Updated at 7:19 p.m. ET
A Senate procedural vote on a stopgap spending bill to avoid a partial government shutdown is slated for 10 p.m. ET, but congressional leaders so far appear to lack the 60 votes needed to advance the measure.
Senate Minority Leader Chuck Schumer, D-N.Y., met with President Trump at the White House on Friday to discuss a path forward to avoid a shutdown.
After the meeting, Schumer told reporters that negotiations with Republicans would continue, and Senate Democrats are set to have a caucus meeting at 8:30 p.m. ET. "We had a long and detailed meeting," Schumer said of his meeting with Trump. "We discussed all of the major outstanding issues. We made some progress, but we still have a good number of disagreements. The discussions will continue."
Hours later, Trump tweeted a much rosier view about the state of the negotiations, endorsing the four-week extension as the best outcome and declaring that he, Schumer and the top Republicans in the House and the Senate were "making progress."
After the meeting, a senior administration official clarified that a five-day continuing resolution, which some lawmakers had floated, would be a "nonstarter" from the White House's perspective. Schumer has reportedly proposed a four- or five-day stopgap measure, a proposal that the White House appeared to be expressing disapproval of with its clarification.
The meeting took place less than 12 hours before the midnight deadline for Congress to pass a new spending bill. Democrats and Republicans remain deadlocked without a path forward, even as both sides face potentially dramatic political fallout if a shutdown does occur.
Republicans stepped up their attacks on Democrats in the hours leading up to the White House meeting, blaming them for forcing the standoff. Senate Majority Leader Mitch McConnell, R-Ky., accused Democrats of using immigration as a bargaining chip in the fight.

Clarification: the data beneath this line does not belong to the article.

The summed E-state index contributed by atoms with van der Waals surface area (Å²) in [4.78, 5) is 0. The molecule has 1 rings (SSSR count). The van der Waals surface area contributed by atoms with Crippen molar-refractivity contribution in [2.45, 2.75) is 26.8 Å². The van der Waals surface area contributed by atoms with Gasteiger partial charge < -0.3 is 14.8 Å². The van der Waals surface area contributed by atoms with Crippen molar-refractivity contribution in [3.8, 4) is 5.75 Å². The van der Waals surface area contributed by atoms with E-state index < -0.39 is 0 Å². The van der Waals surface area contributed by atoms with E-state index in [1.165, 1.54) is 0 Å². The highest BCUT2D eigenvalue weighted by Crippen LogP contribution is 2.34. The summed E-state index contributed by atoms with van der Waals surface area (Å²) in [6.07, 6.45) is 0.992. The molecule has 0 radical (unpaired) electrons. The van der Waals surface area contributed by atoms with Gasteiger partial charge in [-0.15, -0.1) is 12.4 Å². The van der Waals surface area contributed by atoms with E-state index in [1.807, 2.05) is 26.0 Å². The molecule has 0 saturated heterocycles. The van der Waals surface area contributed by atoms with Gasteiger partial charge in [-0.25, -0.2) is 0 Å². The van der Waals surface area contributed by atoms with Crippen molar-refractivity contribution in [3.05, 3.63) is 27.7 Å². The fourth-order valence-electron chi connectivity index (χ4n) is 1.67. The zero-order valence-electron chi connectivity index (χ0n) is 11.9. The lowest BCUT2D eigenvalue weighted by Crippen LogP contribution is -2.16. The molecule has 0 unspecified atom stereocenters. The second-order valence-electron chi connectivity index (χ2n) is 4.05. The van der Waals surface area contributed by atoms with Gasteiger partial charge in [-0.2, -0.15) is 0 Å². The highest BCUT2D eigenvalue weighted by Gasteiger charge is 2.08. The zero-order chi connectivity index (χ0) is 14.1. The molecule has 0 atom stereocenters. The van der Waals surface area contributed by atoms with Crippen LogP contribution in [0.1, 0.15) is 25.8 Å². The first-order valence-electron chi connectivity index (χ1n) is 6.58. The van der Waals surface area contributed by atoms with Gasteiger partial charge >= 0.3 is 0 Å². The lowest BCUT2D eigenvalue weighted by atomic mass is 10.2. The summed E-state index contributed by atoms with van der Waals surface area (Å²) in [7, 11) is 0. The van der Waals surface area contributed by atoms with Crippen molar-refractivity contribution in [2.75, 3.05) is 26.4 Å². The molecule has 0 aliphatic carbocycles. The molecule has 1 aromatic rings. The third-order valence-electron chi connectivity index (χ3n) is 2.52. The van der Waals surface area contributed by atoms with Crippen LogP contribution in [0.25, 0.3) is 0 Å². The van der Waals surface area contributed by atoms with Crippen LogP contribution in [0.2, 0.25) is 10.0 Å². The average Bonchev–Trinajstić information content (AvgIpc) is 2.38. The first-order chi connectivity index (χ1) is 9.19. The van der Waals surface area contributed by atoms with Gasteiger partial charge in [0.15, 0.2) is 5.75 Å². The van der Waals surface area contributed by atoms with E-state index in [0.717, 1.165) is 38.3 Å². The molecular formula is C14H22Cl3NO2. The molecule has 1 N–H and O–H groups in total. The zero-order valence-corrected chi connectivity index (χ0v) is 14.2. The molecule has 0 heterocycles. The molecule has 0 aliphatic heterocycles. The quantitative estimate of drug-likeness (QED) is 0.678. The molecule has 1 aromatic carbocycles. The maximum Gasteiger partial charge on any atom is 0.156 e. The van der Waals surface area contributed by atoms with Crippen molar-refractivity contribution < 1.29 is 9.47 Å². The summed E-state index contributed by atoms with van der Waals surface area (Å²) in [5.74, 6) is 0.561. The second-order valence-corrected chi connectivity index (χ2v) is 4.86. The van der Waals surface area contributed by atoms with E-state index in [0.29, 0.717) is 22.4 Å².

"The Senate is now just hours away from an entirely avoidable government shutdown," McConnell said Friday morning on the Senate floor. "The craziness of this seems to be dawning on my friend, the Democratic leader."
Senate Democrats insist they will not vote for a stopgap measure without an agreement for long-term increases in military and domestic spending and a pathway to citizenship for roughly 700,000 immigrants. Those are individuals who are in the country illegally after being brought here as children and are enrolled in the Deferred Action for Childhood Arrivals program established by the Obama administration. Those protections from deportation are set to begin expiring in March after the Trump administration announced it was rescinding DACA last year.
"Government Funding Bill past last night in the House of Representatives. Now Democrats are needed if it is to pass in the Senate - but they want illegal immigration and weak borders. Shutdown coming? We need more Republican victories in 2018!" Trump tweeted at 7:04 a.m. ET.
Democrats launched into a last-minute flurry of talks late Thursday after a House vote to approve a short-term spending bill to keep the government open until Feb. 16 and fund the popular Children's Health Insurance Program, or CHIP, for six years. Schumer and McConnell say they want to avoid a shutdown, but both leaders have become increasingly insistent that they are unwilling to compromise on their demands.
McConnell and other Republicans say they have more than a month to agree to an immigration package before DACA is set to expire. They are calling on Democrats to back the short-term bill in order to give them more time to negotiate.
Republicans are already dubbing it the "Schumer Shutdown." The minority leader has warned Republicans that they will not have enough Democratic votes to break the 60-vote filibuster threshold.
Democratic Sens. Joe Manchin, W.Va.; Joe Donnelly, Ind.; and Heidi Heitkamp, N.D. — all three in competitive re-election races from states that Trump won — indicated they would vote for the bill. But McConnell still needs more Democrats than that to cross over in order to get to the 60 votes he needs.
And it is unlikely that McConnell even has a simple majority of Republicans to support a House-passed stopgap measure to keep the government running until Feb. 16. Republican Sens. Lindsey Graham of South Carolina and Jeff Flake of Arizona have indicated they will oppose it, and at least two other GOP senators remain undecided.
"I am not going to support continuing this fiasco for 30 more days by voting for a continuing resolution," Graham said Thursday. "It's time Congress stop the cycle of dysfunction, grow up and act consistent with the values of a great nation."
The Senate convened Friday morning, but lawmakers and aides said there is no consensus on how to head off the impending midnight partial government shutdown.
Sen. Chris Van Hollen, D-Md., who runs Senate Democrats' 2018 campaign operation, told NPR's Morning Edition that Democrats would support a stopgap measure for three to four days to keep the government running and give negotiators more time to clinch deals in stalled immigration and budget talks.